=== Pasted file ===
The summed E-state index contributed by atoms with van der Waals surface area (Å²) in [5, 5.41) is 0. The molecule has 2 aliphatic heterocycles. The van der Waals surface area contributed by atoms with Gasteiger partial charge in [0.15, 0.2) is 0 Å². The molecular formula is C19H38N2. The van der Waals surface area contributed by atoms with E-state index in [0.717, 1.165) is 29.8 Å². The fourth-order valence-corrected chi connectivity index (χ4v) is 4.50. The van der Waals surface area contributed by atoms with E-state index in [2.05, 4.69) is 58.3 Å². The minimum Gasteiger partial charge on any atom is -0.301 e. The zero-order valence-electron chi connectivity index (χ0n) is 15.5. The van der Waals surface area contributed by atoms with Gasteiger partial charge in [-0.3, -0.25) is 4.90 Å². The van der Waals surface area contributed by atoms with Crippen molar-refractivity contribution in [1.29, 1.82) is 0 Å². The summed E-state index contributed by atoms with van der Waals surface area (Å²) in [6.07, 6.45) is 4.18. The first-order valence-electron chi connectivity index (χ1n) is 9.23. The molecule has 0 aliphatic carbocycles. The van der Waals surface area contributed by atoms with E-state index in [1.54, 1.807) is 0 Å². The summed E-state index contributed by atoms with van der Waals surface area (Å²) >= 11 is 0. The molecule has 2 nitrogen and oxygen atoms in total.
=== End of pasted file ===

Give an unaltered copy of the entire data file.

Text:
The summed E-state index contributed by atoms with van der Waals surface area (Å²) in [5, 5.41) is 0. The molecule has 2 aliphatic heterocycles. The van der Waals surface area contributed by atoms with Gasteiger partial charge in [0.15, 0.2) is 0 Å². The molecular formula is C19H38N2. The van der Waals surface area contributed by atoms with E-state index in [0.717, 1.165) is 29.8 Å². The fourth-order valence-corrected chi connectivity index (χ4v) is 4.50. The van der Waals surface area contributed by atoms with E-state index in [2.05, 4.69) is 58.3 Å². The minimum Gasteiger partial charge on any atom is -0.301 e. The zero-order valence-electron chi connectivity index (χ0n) is 15.5. The van der Waals surface area contributed by atoms with Gasteiger partial charge in [-0.3, -0.25) is 4.90 Å². The van der Waals surface area contributed by atoms with Crippen molar-refractivity contribution in [1.29, 1.82) is 0 Å². The summed E-state index contributed by atoms with van der Waals surface area (Å²) in [6.07, 6.45) is 4.18. The first-order valence-electron chi connectivity index (χ1n) is 9.23. The molecule has 0 aliphatic carbocycles. The van der Waals surface area contributed by atoms with E-state index in [1.54, 1.807) is 0 Å². The summed E-state index contributed by atoms with van der Waals surface area (Å²) >= 11 is 0. The molecule has 2 nitrogen and oxygen atoms in total.